Applications are due by March 22, 2018.
Applications will be reviewed by project personnel. Ten trainees total will be selected to recieve support, five students from the first year of the MS program, and five students from the second year of the MS program. Criteria for selection will be based on the following indicators: (a) enrolled in the MS graduate program in Communication Disorders; (b) current grade point average (3.0 or higher); (c) three letters of recommendation for Year 1 support or final evaluations by practicum supervisor for Year 2 support; (d) preference criteria – intent to be employed in high-need Arizona school districts, Pre-K through 3rd grade special education settings, or Birth-to-3 early intervention program; and (e) experience working with CLD children. Further, students will be given priority if they demonstrate fluency in a second language or speak another language as their native language or if they have a disability. Finalists will meet with the project personnel for interviews.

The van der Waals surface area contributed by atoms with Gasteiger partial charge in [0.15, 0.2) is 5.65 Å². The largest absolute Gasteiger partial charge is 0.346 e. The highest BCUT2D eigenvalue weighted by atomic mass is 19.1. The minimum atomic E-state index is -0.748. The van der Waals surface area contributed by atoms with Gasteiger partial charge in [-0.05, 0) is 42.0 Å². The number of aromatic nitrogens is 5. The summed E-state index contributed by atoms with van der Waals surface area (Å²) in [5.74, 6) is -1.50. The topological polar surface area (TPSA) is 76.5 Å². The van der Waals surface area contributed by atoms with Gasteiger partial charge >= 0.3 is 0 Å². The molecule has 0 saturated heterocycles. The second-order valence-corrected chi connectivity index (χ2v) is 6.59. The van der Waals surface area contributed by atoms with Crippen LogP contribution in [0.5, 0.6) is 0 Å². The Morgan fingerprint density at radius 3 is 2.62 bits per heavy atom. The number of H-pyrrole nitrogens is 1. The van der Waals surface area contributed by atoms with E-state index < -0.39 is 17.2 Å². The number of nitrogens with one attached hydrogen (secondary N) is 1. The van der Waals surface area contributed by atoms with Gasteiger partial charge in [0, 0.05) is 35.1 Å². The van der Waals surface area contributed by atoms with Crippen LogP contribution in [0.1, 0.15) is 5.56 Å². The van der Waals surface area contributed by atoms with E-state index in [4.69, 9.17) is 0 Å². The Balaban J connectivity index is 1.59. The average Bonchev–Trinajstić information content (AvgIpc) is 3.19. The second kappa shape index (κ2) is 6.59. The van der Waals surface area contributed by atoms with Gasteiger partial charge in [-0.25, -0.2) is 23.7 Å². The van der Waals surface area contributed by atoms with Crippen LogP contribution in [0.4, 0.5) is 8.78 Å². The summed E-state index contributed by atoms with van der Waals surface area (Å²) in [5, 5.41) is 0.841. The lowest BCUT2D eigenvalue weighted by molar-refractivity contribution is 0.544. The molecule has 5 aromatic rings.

The contents of this web page were developed under a grant from the US Department of Education, #H325K160079. However, those contents do not necessarily represent the policy of the US Department of Education, and you should not assume endorsement by the Federal Government.
Chair and Professor, Department of Speech and Hearing Science
Professor, SHS Academic Faculty
Kate Helms Tillery
Clinical Assistant Professor, SHS Clinical Faculty